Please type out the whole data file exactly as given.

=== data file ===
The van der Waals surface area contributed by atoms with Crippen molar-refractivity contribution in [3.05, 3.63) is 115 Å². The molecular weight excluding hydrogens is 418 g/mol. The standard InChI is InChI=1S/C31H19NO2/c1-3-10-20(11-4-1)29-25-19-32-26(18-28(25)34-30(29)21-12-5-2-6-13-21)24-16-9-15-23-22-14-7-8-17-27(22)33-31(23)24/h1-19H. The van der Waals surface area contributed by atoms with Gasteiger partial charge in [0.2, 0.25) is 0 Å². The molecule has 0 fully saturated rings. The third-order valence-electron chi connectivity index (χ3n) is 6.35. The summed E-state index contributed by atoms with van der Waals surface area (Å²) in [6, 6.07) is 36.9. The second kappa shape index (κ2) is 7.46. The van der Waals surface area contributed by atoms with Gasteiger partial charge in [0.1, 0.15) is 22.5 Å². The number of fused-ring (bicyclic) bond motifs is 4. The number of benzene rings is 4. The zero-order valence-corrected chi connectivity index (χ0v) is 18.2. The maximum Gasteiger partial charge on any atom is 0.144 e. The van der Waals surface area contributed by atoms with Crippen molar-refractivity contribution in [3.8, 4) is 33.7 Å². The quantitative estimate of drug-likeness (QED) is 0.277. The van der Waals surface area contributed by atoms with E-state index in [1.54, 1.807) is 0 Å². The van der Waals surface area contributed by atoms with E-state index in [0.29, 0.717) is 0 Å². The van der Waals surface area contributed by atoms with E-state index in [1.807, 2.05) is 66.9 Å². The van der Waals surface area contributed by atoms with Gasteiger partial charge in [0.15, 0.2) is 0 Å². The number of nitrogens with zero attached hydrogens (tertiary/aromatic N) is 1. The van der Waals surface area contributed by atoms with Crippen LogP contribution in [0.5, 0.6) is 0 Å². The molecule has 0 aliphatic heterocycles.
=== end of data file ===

The van der Waals surface area contributed by atoms with Crippen molar-refractivity contribution in [3.05, 3.63) is 115 Å². The molecular weight excluding hydrogens is 418 g/mol. The standard InChI is InChI=1S/C31H19NO2/c1-3-10-20(11-4-1)29-25-19-32-26(18-28(25)34-30(29)21-12-5-2-6-13-21)24-16-9-15-23-22-14-7-8-17-27(22)33-31(23)24/h1-19H. The van der Waals surface area contributed by atoms with Gasteiger partial charge in [0.2, 0.25) is 0 Å². The molecule has 0 fully saturated rings. The third-order valence-electron chi connectivity index (χ3n) is 6.35. The summed E-state index contributed by atoms with van der Waals surface area (Å²) in [6, 6.07) is 36.9. The second kappa shape index (κ2) is 7.46. The van der Waals surface area contributed by atoms with Gasteiger partial charge in [0.1, 0.15) is 22.5 Å². The number of fused-ring (bicyclic) bond motifs is 4. The number of benzene rings is 4. The zero-order valence-corrected chi connectivity index (χ0v) is 18.2. The maximum Gasteiger partial charge on any atom is 0.144 e. The van der Waals surface area contributed by atoms with Crippen molar-refractivity contribution in [3.8, 4) is 33.7 Å². The quantitative estimate of drug-likeness (QED) is 0.277. The van der Waals surface area contributed by atoms with E-state index in [1.54, 1.807) is 0 Å². The van der Waals surface area contributed by atoms with E-state index in [0.29, 0.717) is 0 Å². The van der Waals surface area contributed by atoms with E-state index in [1.807, 2.05) is 66.9 Å². The van der Waals surface area contributed by atoms with Gasteiger partial charge in [0.15, 0.2) is 0 Å². The number of nitrogens with zero attached hydrogens (tertiary/aromatic N) is 1. The van der Waals surface area contributed by atoms with Crippen LogP contribution in [0.5, 0.6) is 0 Å². The molecule has 0 aliphatic heterocycles.